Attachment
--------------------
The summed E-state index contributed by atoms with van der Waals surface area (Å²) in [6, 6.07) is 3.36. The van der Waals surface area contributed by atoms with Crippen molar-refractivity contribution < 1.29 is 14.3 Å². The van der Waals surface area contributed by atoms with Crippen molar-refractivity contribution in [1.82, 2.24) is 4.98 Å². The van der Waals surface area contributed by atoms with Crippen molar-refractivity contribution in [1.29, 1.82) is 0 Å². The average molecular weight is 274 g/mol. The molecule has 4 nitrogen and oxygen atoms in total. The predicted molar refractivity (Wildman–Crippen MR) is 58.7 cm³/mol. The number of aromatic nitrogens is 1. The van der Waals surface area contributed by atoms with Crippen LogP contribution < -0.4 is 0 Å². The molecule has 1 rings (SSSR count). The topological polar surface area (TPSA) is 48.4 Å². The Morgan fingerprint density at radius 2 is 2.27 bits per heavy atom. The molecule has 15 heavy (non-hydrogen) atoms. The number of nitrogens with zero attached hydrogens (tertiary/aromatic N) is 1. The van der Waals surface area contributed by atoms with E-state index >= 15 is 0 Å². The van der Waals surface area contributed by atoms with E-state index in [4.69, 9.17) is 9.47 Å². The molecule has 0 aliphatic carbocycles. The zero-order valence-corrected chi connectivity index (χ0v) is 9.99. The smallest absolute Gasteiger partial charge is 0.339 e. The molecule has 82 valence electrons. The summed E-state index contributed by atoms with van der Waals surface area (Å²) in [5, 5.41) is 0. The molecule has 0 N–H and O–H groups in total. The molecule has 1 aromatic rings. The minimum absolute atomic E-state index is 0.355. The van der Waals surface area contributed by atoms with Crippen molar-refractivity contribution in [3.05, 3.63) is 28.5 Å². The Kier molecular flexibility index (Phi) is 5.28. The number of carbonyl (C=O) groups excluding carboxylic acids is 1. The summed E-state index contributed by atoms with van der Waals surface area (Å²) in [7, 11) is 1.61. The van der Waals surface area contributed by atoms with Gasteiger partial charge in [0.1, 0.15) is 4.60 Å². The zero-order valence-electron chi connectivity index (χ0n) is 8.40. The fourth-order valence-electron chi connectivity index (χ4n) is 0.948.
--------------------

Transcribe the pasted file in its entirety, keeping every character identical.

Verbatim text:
The summed E-state index contributed by atoms with van der Waals surface area (Å²) in [6, 6.07) is 3.36. The van der Waals surface area contributed by atoms with Crippen molar-refractivity contribution < 1.29 is 14.3 Å². The van der Waals surface area contributed by atoms with Crippen molar-refractivity contribution in [1.82, 2.24) is 4.98 Å². The van der Waals surface area contributed by atoms with Crippen molar-refractivity contribution in [1.29, 1.82) is 0 Å². The average molecular weight is 274 g/mol. The molecule has 4 nitrogen and oxygen atoms in total. The predicted molar refractivity (Wildman–Crippen MR) is 58.7 cm³/mol. The number of aromatic nitrogens is 1. The van der Waals surface area contributed by atoms with Crippen LogP contribution < -0.4 is 0 Å². The molecule has 1 rings (SSSR count). The topological polar surface area (TPSA) is 48.4 Å². The Morgan fingerprint density at radius 2 is 2.27 bits per heavy atom. The molecule has 15 heavy (non-hydrogen) atoms. The number of nitrogens with zero attached hydrogens (tertiary/aromatic N) is 1. The van der Waals surface area contributed by atoms with E-state index >= 15 is 0 Å². The van der Waals surface area contributed by atoms with E-state index in [4.69, 9.17) is 9.47 Å². The molecule has 0 aliphatic carbocycles. The zero-order valence-corrected chi connectivity index (χ0v) is 9.99. The smallest absolute Gasteiger partial charge is 0.339 e. The molecule has 82 valence electrons. The summed E-state index contributed by atoms with van der Waals surface area (Å²) in [5, 5.41) is 0. The molecule has 0 N–H and O–H groups in total. The molecule has 1 aromatic rings. The minimum absolute atomic E-state index is 0.355. The van der Waals surface area contributed by atoms with Crippen molar-refractivity contribution in [3.05, 3.63) is 28.5 Å². The Kier molecular flexibility index (Phi) is 5.28. The number of carbonyl (C=O) groups excluding carboxylic acids is 1. The summed E-state index contributed by atoms with van der Waals surface area (Å²) in [7, 11) is 1.61. The van der Waals surface area contributed by atoms with Gasteiger partial charge in [0.1, 0.15) is 4.60 Å². The zero-order valence-electron chi connectivity index (χ0n) is 8.40. The fourth-order valence-electron chi connectivity index (χ4n) is 0.948.